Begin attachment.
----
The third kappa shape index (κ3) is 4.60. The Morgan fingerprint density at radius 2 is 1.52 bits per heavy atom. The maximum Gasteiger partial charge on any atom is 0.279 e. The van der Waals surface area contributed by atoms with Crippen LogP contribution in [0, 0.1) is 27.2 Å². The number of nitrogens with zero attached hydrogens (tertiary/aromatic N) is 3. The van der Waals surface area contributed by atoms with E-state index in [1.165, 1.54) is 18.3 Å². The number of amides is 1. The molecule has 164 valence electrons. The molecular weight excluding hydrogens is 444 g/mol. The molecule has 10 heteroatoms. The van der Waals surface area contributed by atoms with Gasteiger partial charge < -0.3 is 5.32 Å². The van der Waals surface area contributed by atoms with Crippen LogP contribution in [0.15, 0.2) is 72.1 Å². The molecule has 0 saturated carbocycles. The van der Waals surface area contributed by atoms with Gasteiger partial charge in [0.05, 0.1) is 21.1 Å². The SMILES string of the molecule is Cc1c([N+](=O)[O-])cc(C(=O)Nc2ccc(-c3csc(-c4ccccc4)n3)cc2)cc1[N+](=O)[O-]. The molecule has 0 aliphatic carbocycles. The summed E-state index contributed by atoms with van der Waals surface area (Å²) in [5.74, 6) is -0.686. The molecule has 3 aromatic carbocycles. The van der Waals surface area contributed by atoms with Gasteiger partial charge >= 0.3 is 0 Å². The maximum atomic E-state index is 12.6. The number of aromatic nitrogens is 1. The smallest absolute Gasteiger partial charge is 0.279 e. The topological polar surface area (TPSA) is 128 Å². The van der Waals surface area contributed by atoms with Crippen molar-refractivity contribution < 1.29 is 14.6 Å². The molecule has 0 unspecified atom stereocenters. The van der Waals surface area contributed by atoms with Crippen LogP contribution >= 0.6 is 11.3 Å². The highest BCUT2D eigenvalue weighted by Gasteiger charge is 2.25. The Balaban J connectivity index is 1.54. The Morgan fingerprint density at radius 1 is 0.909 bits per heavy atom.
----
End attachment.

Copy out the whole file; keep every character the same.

The third kappa shape index (κ3) is 4.60. The Morgan fingerprint density at radius 2 is 1.52 bits per heavy atom. The maximum Gasteiger partial charge on any atom is 0.279 e. The van der Waals surface area contributed by atoms with Crippen LogP contribution in [0, 0.1) is 27.2 Å². The number of nitrogens with zero attached hydrogens (tertiary/aromatic N) is 3. The van der Waals surface area contributed by atoms with E-state index in [1.165, 1.54) is 18.3 Å². The number of amides is 1. The molecule has 164 valence electrons. The molecular weight excluding hydrogens is 444 g/mol. The molecule has 10 heteroatoms. The van der Waals surface area contributed by atoms with Gasteiger partial charge < -0.3 is 5.32 Å². The van der Waals surface area contributed by atoms with Crippen LogP contribution in [0.15, 0.2) is 72.1 Å². The molecule has 0 saturated carbocycles. The van der Waals surface area contributed by atoms with Gasteiger partial charge in [0.05, 0.1) is 21.1 Å². The SMILES string of the molecule is Cc1c([N+](=O)[O-])cc(C(=O)Nc2ccc(-c3csc(-c4ccccc4)n3)cc2)cc1[N+](=O)[O-]. The molecule has 0 aliphatic carbocycles. The summed E-state index contributed by atoms with van der Waals surface area (Å²) in [5.74, 6) is -0.686. The molecule has 3 aromatic carbocycles. The van der Waals surface area contributed by atoms with Gasteiger partial charge >= 0.3 is 0 Å². The maximum atomic E-state index is 12.6. The number of aromatic nitrogens is 1. The smallest absolute Gasteiger partial charge is 0.279 e. The topological polar surface area (TPSA) is 128 Å². The van der Waals surface area contributed by atoms with Crippen molar-refractivity contribution < 1.29 is 14.6 Å². The molecule has 0 unspecified atom stereocenters. The van der Waals surface area contributed by atoms with Crippen LogP contribution >= 0.6 is 11.3 Å². The highest BCUT2D eigenvalue weighted by Gasteiger charge is 2.25. The Balaban J connectivity index is 1.54. The Morgan fingerprint density at radius 1 is 0.909 bits per heavy atom.